While scanning winning entries in this year’s Top 50 CEO competition, I couldn’t help but be struck by a number of inspiring, intriguing-to-me incongruities. And by a few less inspiring congruities.
For starters, there were the inordinate numbers of incredibly accomplished, clearly driven CEOs—both male and female—who, when asked to cite “your biggest accomplishment,” spoke not about corporate contracts wrested from the voracious jaws of competitors or of virgin commercial territories crushed and conquered, but… “my family.”
And then too, there was what seemed like a more-than-enough-to-constitute-a-trend collection of supposedly ego-centric, ruggedly individualistic titans of business who, when invited to respond to a question about “who, or what has had the most impact on your growth as a business leader” and/or “what motivates you,” answered simply: “my team.”
You might, of course, discount at least some of those answers as a trifle too… well, what-judges-like-to-hear disingenuous. Can the successfully self-made really be self-deprecating too? It seems many can. Most of the CEOs who answered our questionnaire weren’t satisfied with rote, pious platitudes; they offered up personal, sometimes poignant anecdotes about the role their families and teams had played in their own successes.
If all that is big-picture encouraging— it’s nice to hear so many CEOs talking about the importance of finding an appropriate work-life balance—I was less encouraged, though also less surprised, by the knee-jerk responses to another survey question.
“If you were premier of your province, what would be your top three priorities?”
You probably don’t need a divining rod to guess the number one answer in my own unscientific sampling of responses.
Followed by: “balanced budgets.”
Which many respondents believed could be accomplished—magic wand waved—by butchering bloated bureaucracies (“much of the province’s money could be saved by employing fewer civil servants,” declared one not untypical CEO), eliminating redundancies, amalgamating universities, consolidating health boards, dismantling corporate regulation, tightening employment insurance benefits, cutting (the wrong) corporate handouts, freeing entrepreneurs to be entrepreneurs…
This all could be achieved, of course, while investing in better quality education and health care, improving opportunities for young people, luring tourists, attracting immigrants, protecting the environment, supporting (the right) businesses and investing in infrastructure… not to forget paying down the debt.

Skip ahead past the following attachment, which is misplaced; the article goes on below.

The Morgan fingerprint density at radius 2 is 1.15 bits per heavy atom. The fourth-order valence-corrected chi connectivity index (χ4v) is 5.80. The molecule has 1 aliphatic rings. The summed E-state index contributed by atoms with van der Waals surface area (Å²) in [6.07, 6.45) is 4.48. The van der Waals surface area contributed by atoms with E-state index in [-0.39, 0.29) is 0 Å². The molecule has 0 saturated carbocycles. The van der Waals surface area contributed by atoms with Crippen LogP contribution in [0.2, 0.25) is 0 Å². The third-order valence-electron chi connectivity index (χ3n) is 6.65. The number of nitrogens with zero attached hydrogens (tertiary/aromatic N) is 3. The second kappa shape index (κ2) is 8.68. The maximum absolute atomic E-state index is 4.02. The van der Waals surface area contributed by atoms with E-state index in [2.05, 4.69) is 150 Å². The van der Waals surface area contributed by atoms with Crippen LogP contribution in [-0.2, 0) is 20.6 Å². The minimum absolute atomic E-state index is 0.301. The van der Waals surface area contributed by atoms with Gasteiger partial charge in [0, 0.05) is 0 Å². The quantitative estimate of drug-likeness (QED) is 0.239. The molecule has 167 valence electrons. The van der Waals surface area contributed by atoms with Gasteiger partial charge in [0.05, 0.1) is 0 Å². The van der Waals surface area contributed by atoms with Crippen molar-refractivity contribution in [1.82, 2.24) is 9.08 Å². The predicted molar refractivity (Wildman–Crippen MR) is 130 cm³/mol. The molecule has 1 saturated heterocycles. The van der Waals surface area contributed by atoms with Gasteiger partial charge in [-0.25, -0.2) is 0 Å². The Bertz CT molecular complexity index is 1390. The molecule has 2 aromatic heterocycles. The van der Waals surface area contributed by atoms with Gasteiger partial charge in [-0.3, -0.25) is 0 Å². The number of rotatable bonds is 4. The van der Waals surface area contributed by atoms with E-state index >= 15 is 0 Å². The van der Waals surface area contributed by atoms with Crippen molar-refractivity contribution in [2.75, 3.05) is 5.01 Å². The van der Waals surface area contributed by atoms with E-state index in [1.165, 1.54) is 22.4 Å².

We have a disconnect here.
Too many of us—CEO and common folk alike—have bought into the myth you can cut taxes, balance budgets and make the world a better place for our grandchildren’s grandchildren without ever actually having to endure any personal pain.
Taxes are not a penalty; they are the price we pay for the society we live in. Public education. Quality health care. Breathable air. Drivable highways. While there is certainly waste in government, there’s not nearly enough to pay for the free ride we want.
Like society generally, businesses benefit from—and should help pay for— that healthy, educated workforce as well as more tangible assets like modern infrastructure.
The CEOs who responded to our question aren’t alone in missing—perhaps willfully—that point.
My Atlantic Business columnistcolleague John Risley—can I really call a man who is president of the holding company that operates Canada’s largest vertically-integrated seafood company, who hobnobs with global corporate movers and shakers as a member of the World Presidents’ Organization, is a graduate of Harvard University Presidents’ Program in Leadership and whose current pocket change likely eclipses more than a few lifetimes’ worth of my own lesser-mortal earnings—my “colleague”? But I digress— Mr. Risley recently wrote a column in these pages touting the pressing need for infrastructure investment in Canada.
“China is our competitor,” he wrote. “They want to be better than us in everything we do and believe we are good at, from education to health care to the technology sector.” The Chinese “laid the foundation” for their recent exponential economic explosion by investing “hundreds of billions of dollars” in “infrastructure in all its various forms,” Risley declared, and we need to do the same.
Intriguingly, Risley never once mentioned how any of this massive public investment will be paid for. And he certainly didn’t suggest raising taxes to pay for it.
Like many of his fellow CEOs, Risley seems to believe there’s a magic wand we can wave over the public sector.
There isn’t. No real surprise there either.